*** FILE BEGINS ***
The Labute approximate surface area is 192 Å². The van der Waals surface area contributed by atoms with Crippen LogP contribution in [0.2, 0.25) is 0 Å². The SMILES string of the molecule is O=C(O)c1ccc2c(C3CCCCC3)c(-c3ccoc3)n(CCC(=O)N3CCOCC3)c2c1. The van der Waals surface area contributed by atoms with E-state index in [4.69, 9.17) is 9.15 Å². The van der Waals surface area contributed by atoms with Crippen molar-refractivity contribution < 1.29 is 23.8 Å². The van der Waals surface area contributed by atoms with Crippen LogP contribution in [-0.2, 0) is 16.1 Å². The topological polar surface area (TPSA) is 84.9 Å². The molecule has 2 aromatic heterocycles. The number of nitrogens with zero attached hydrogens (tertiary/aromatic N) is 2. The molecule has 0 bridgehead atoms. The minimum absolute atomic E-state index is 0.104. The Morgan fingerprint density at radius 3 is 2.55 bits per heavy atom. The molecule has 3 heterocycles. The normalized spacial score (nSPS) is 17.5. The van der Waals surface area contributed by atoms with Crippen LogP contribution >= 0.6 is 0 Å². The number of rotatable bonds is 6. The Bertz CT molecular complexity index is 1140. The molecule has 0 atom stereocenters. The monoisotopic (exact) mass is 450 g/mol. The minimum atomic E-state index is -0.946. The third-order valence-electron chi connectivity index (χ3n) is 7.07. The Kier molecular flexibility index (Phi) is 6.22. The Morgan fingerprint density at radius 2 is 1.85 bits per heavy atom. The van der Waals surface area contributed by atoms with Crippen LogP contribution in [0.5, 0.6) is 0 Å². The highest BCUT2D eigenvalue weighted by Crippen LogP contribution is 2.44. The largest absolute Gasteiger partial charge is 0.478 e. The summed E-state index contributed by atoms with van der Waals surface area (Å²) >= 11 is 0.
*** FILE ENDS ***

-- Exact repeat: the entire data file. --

The Labute approximate surface area is 192 Å². The van der Waals surface area contributed by atoms with Crippen LogP contribution in [0.2, 0.25) is 0 Å². The SMILES string of the molecule is O=C(O)c1ccc2c(C3CCCCC3)c(-c3ccoc3)n(CCC(=O)N3CCOCC3)c2c1. The van der Waals surface area contributed by atoms with E-state index in [4.69, 9.17) is 9.15 Å². The van der Waals surface area contributed by atoms with Crippen molar-refractivity contribution < 1.29 is 23.8 Å². The van der Waals surface area contributed by atoms with Crippen LogP contribution in [-0.2, 0) is 16.1 Å². The topological polar surface area (TPSA) is 84.9 Å². The molecule has 2 aromatic heterocycles. The number of nitrogens with zero attached hydrogens (tertiary/aromatic N) is 2. The molecule has 0 bridgehead atoms. The minimum absolute atomic E-state index is 0.104. The Morgan fingerprint density at radius 3 is 2.55 bits per heavy atom. The molecule has 3 heterocycles. The normalized spacial score (nSPS) is 17.5. The van der Waals surface area contributed by atoms with Crippen LogP contribution >= 0.6 is 0 Å². The number of rotatable bonds is 6. The Bertz CT molecular complexity index is 1140. The molecule has 0 atom stereocenters. The monoisotopic (exact) mass is 450 g/mol. The minimum atomic E-state index is -0.946. The third-order valence-electron chi connectivity index (χ3n) is 7.07. The Kier molecular flexibility index (Phi) is 6.22. The Morgan fingerprint density at radius 2 is 1.85 bits per heavy atom. The van der Waals surface area contributed by atoms with Crippen LogP contribution in [0.5, 0.6) is 0 Å². The highest BCUT2D eigenvalue weighted by Crippen LogP contribution is 2.44. The largest absolute Gasteiger partial charge is 0.478 e. The summed E-state index contributed by atoms with van der Waals surface area (Å²) >= 11 is 0.